The British Book Industry Awards – the ‘Nibbies’ as was – returned to its ancestral home in the Great Room of London’s Grosvenor House on Park Lane this week and saw Transworld named Publisher of the Year, the fourth time it has received this accolade since these awards began in 1990.
Organised by the Bookseller and ably compered once again by arts broadcaster Mariella Frostrup, the evening was other grand, ‘publishing family’ affair, complete with its own rich uncle – James Patterson – putting in a guest appearance and delivering a warmly received speech about the importance of books. He received the Bookseller’s Association’s Award for Outstanding Contribution to the Book Trade – and a standing ovation from the Penguin Random House table, and others, that no one would say he didn’t deserve, such has been his extraordinary generosity towards independent booksellers in the US, Australia and New Zealand, and the UK.
There were some nice touches during the evening. Bonnier had installed a traditional black cab (sadly not one of the London Book & Screen Week branded cabs) ‘photo-booth’ parked – surely illegally, certainly surreally (and delightfully so) – at the edge of the tables. Its presence was rather symbolic. You could argue that the traditional London black taxi belongs to a more traditional, more analogue, print world. But the industry has been embracing digital change for some time now. After all, how many people in the room had the Uber app on their smartphones?
Yet there’s the rub (thank you Will Shakespeare: 400 years old and still providing us with phrases). The industry has not abandoned print – if you like, the ‘black cab’ of the content world. Just as traditional print books still have a huge role to play, so the traditional black taxi worked much better, was much cooler than an anonymous Uber car from the ‘digital world’ might have been.
Ripples from awards reverberate. Following Readings of Melbourne being named International Bookstore of the Year at the London Book Fair’s International Excellence Awards last month, the Guardian interviewed MD Mark Rubbo who spoke about the company’s “clear vision” and how everything it does “is driven by our passion for Australian literature and supporting Australian authors”.
That concern for Australian literature and Australian authors is highlighted by proposals from the Australian government’s productivity commission’s recommendation to remove restrictions on book imports. The Australian writer and publisher Susan Hawthorne believes this would be catastrophic for the home-grown industry, killing it with a flood of cheap imports. “We will have a harvest of imported goods which will severely affect Australia’s ‘bibliodiversity’,” she says. “We can also expect to see in coming years fewer independent publishers (and booksellers) whose books are likely to be the starting point for the next cultural wave.”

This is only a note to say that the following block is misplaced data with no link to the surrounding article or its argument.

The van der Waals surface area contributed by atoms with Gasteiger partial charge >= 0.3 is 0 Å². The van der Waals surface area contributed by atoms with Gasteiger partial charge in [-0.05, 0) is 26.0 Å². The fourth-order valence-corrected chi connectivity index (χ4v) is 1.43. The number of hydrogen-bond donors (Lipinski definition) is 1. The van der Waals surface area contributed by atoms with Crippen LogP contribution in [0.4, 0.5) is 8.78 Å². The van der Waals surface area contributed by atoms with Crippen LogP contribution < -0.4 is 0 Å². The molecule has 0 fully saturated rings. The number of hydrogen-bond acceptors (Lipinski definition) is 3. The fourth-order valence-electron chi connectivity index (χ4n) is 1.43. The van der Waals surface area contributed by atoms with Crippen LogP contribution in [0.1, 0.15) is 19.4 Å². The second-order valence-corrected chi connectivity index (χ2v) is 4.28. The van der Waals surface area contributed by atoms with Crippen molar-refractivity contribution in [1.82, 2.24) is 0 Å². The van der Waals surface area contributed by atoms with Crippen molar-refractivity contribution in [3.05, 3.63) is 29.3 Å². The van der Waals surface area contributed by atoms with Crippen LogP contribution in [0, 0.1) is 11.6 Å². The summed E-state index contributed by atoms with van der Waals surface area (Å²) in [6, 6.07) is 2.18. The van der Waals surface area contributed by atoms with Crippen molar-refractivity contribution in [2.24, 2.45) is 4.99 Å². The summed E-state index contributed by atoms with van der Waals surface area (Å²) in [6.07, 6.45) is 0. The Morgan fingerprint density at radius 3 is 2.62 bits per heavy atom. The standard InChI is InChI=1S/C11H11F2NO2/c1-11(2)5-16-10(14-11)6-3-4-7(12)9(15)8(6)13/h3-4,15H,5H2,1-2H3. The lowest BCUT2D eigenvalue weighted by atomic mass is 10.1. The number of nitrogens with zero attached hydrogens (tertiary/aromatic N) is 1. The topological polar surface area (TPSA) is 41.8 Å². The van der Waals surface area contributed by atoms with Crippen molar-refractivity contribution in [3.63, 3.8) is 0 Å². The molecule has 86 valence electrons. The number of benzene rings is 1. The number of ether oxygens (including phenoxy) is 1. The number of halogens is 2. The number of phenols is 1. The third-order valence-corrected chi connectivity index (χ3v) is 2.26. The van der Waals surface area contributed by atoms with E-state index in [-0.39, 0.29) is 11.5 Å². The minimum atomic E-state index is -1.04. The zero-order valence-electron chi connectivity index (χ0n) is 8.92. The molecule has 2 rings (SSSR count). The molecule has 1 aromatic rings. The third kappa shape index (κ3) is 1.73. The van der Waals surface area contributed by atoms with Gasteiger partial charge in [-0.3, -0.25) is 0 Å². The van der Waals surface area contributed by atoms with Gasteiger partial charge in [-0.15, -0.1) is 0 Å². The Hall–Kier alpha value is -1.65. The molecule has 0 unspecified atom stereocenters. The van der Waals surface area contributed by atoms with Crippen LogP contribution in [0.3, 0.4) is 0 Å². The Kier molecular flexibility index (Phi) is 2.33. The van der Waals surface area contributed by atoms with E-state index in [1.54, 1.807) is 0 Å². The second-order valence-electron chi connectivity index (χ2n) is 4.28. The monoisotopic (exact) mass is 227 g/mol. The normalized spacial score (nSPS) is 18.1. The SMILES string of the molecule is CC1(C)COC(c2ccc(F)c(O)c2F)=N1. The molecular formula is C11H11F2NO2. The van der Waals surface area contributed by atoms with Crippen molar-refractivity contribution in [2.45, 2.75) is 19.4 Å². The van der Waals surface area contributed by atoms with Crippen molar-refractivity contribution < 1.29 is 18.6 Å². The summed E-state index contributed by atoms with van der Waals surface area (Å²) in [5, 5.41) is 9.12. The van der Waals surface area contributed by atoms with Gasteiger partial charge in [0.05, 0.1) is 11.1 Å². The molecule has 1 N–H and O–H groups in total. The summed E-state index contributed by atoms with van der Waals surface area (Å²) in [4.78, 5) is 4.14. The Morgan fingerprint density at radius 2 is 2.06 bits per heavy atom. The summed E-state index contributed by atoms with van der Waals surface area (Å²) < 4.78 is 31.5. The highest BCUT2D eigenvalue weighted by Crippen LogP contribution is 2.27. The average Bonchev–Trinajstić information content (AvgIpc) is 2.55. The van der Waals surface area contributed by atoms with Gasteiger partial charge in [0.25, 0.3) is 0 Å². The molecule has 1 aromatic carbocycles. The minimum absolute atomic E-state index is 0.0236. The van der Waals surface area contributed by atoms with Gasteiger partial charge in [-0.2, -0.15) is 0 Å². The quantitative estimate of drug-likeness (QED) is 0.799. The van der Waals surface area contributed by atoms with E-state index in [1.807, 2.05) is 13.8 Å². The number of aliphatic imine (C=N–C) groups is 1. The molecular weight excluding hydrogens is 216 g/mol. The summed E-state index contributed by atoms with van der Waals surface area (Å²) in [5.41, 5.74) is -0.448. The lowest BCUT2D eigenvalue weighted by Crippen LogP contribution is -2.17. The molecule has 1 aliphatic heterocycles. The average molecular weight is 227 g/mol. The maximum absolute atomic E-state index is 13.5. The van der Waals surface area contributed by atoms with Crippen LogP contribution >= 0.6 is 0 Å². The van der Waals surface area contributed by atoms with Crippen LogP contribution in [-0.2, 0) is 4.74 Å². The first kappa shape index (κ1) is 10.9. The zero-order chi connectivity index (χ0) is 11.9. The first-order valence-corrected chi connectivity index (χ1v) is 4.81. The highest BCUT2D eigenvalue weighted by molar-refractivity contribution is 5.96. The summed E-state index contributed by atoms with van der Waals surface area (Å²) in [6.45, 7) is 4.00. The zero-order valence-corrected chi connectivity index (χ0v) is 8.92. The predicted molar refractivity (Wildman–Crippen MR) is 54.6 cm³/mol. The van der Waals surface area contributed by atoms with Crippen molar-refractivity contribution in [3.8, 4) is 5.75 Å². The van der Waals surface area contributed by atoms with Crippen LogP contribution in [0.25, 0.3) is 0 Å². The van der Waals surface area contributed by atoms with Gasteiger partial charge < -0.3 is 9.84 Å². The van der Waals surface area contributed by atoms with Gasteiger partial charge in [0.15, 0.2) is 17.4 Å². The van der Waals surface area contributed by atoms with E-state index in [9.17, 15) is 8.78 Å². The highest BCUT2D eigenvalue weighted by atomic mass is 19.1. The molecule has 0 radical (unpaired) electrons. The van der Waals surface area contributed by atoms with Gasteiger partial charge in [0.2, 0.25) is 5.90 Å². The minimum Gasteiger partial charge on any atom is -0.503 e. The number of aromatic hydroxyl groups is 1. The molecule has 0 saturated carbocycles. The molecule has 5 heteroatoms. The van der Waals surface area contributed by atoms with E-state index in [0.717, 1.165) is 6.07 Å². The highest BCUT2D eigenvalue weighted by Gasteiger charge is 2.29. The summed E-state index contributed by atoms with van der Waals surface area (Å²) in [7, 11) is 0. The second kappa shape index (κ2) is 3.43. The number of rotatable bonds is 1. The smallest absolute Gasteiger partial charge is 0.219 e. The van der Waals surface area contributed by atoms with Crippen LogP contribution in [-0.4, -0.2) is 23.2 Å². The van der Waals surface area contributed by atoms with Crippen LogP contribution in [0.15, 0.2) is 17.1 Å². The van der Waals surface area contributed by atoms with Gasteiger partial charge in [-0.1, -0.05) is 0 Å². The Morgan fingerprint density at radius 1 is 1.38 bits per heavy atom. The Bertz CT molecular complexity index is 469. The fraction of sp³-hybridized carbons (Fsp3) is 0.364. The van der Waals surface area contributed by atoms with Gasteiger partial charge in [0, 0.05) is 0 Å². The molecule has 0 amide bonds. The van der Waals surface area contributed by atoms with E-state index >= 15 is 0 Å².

Meanwhile, ‘bibliodiversity’ seems relatively healthy in the US. As BookExpo America opened in Chicago this week, the American Booksellers Association reported a 63-store increase in membership from last year. Yet CEO Oren Teicher voiced concerns over minimum wage laws that are making life difficult for small businesses working with fragile margins – precisely the same concerns that UK indies have expressed concerning the living wage here.
HarperCollins US and Simon & Schuster US both released quarterly figures, with their respective CEOs talking about a stabilising of digital. For the first quarter of 2016, ebooks accounted for around 28% of total revenue at S&S, down from 31% in the first quarter of 2015. CEO Carolyn Reidy believes digital sales this year will be about even with 2015.
At HarperCollins, digital sales for the third quarter of its fiscal 2016 represented 21% of consumer revenue. This figure includes digital audio. For the same quarter in 2015, e-book sales alone accounted for 22% of sales. Although the publisher suffered from the lack of a new Divergent series, CEO Brian Murray said that the decline in e-book sales was also partly about “consumers returning to print”.
In the same year as this week’s British Book Industry Awards were founded (1990), a tiny press called Tartarus, specialising in the literary supernatural, also began life. Coincidentally, Tartarus was the original publisher of the awards’ overall Book of the Year, Andrew Michael Hurley’s The Loney, now published by John Murray. And it was another small publisher, Norwich’s Galley Beggar Press, that originally published Eimear McBride’s multi-award-winning A Girl is s Half-formed Thing (now Faber). From indie houses to indie bookshops, there is an energy in the industry that is undeniable – and admirable,
Roger Tagholm writes our Snapshot of the Week.